What would have happened had the Nazis defeated Stalin?

The “Eastern campaign” was the war that Hitler had wanted for so long. And it was not a war in the traditional sense, but more of a clash of two distinct ideologies. Hitler always wanted to destroy “Jewish Bolshevism” and establish a Greater Germanic Reich in the east.

A part of stage one would have been the removal of 30 to 50 million people from Eastern Europe. At this juncture, German rule would have reached the Urals.

The newly conquered territory was to be divided into the four Reich commissariats: “Ostland,” “Ukraine,” “Muscovy,” and “Caucasus.”

German settlers were to gradually populate the country with so-called “Wehrdörfer” or defense villages to secure the conquered territories. These settlements were a quasi-natural human defense barrier against the Japanese in the east.

Germans battle Soviet defenders on the streets of Kharkov, 25 October 1941.Photo: Bundesarchiv, Bild 183-L20582 Schmidt CC-BY-SA 3.0

Germany would have become entirely self-sufficient through this vast eastern hinterland, giving the Reich huge reservoirs of grain, oil, and labor.

The indigenous Slavic population was destined for a terrible fate. The inhabitants were either to be “Germanized,” abused as slave labor, deported to Siberia, or even exterminated.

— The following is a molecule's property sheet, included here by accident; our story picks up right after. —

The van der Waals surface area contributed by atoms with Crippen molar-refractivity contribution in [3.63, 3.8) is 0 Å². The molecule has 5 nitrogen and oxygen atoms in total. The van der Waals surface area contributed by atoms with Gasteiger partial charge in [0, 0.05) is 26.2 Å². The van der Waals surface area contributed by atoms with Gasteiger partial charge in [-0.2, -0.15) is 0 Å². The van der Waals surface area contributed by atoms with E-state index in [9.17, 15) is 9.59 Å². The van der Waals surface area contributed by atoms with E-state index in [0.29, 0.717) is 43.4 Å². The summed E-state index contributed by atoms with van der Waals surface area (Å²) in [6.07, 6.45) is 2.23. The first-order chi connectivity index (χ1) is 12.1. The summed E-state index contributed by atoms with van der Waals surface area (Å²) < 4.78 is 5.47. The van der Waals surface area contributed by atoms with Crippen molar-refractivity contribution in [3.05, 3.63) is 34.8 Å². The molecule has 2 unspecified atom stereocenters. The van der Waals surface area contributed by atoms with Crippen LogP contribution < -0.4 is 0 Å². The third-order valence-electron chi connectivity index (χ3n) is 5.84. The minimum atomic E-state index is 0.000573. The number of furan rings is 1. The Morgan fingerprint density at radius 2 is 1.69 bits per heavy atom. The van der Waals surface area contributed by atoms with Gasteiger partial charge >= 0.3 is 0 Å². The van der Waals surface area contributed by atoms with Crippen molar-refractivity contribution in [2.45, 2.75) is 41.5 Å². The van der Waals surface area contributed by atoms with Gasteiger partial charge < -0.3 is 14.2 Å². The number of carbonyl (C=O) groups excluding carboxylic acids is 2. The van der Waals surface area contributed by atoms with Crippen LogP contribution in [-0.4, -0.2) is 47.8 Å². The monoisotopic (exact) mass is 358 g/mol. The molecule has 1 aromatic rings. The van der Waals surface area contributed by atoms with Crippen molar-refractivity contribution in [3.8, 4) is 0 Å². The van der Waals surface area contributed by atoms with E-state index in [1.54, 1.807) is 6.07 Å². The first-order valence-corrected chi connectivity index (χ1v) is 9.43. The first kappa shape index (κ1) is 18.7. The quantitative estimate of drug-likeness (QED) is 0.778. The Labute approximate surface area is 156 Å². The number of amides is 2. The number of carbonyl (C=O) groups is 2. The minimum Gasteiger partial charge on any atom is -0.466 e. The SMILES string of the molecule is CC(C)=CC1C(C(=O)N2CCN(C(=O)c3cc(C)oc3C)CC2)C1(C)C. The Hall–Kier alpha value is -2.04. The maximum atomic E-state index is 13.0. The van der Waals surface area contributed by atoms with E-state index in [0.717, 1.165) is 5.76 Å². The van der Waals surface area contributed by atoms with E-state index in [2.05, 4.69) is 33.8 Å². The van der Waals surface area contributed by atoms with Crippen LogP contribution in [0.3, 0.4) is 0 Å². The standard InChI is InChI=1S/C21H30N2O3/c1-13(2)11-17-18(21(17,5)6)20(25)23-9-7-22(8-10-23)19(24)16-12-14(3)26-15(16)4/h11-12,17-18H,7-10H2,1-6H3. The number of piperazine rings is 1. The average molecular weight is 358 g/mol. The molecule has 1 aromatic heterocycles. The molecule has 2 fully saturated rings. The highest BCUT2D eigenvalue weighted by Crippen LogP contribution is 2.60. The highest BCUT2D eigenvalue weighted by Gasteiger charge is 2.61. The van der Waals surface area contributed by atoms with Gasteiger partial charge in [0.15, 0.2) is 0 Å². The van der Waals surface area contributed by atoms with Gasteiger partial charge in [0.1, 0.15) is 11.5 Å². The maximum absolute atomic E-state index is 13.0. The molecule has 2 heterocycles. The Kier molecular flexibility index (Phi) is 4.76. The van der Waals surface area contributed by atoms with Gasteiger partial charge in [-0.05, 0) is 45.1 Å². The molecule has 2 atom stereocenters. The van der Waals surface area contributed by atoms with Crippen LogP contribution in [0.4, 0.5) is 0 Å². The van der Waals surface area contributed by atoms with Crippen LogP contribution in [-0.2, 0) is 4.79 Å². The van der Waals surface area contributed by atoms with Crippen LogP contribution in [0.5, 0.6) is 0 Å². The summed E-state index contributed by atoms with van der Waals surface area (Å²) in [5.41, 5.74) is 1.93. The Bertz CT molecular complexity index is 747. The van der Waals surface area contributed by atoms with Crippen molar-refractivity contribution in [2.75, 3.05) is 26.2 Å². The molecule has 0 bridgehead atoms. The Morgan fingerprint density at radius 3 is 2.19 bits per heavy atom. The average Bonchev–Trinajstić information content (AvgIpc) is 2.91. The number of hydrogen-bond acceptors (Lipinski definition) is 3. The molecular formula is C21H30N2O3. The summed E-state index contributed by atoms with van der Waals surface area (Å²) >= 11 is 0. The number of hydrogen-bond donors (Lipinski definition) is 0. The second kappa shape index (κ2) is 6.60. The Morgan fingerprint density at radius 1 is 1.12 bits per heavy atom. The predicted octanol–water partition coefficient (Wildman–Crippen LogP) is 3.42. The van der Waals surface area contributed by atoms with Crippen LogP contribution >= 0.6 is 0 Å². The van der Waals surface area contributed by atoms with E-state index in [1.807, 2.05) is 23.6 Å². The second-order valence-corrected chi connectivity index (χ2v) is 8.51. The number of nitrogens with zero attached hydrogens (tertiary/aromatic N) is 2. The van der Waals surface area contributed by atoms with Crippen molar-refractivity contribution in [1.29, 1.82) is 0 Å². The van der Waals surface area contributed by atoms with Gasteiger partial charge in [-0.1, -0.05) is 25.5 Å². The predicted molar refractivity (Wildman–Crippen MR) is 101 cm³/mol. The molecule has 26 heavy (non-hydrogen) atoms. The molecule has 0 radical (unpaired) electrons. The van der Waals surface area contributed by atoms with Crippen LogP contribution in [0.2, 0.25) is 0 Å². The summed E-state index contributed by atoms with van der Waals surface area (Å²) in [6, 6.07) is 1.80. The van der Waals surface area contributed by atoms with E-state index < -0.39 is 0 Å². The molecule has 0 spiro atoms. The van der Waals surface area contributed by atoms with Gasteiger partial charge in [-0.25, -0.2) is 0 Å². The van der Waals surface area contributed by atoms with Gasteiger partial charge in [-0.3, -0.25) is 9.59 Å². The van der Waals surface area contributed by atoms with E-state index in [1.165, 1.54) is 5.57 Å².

Prisoners of the Krychów forced labor camp dig irrigation ditches for the new German latifundia of the General Plan East in 1940. Most of them, Polish Jews and some Roma people, were sent to Sobibór extermination camp afterwards.

For example, the “General Plan East,” created by the SS, intended to remove between 30 and 50 million people in order to make room for around ten million German settlers.

Those people left behind would have endured life under the jackboot of the so-called master race. It would have been their destiny to toil over the land, exist in poor conditions, remain uneducated, and, above all, submit to their fate without resistance.

Already in 1940, the Reichsführer SS, Heinrich Himmler, had said that it would be enough if the “foreign folk in the East” could write their own name and do some arithmetic. The main premise they needed to learn at school was “that it is the divine commandment to be obedient to the Germans and to be honest, diligent, and good.”

After a total victory over the Soviet Union, Hitler would have devoted himself entirely to the fight against Great Britain and the United States.


Hess and Himmler visit a VoMi display of proposed rural German settlements in the East, March 1941.Photo: Bundesarchiv, Bild 146-1974-079-57 CC-BY-SA 3.0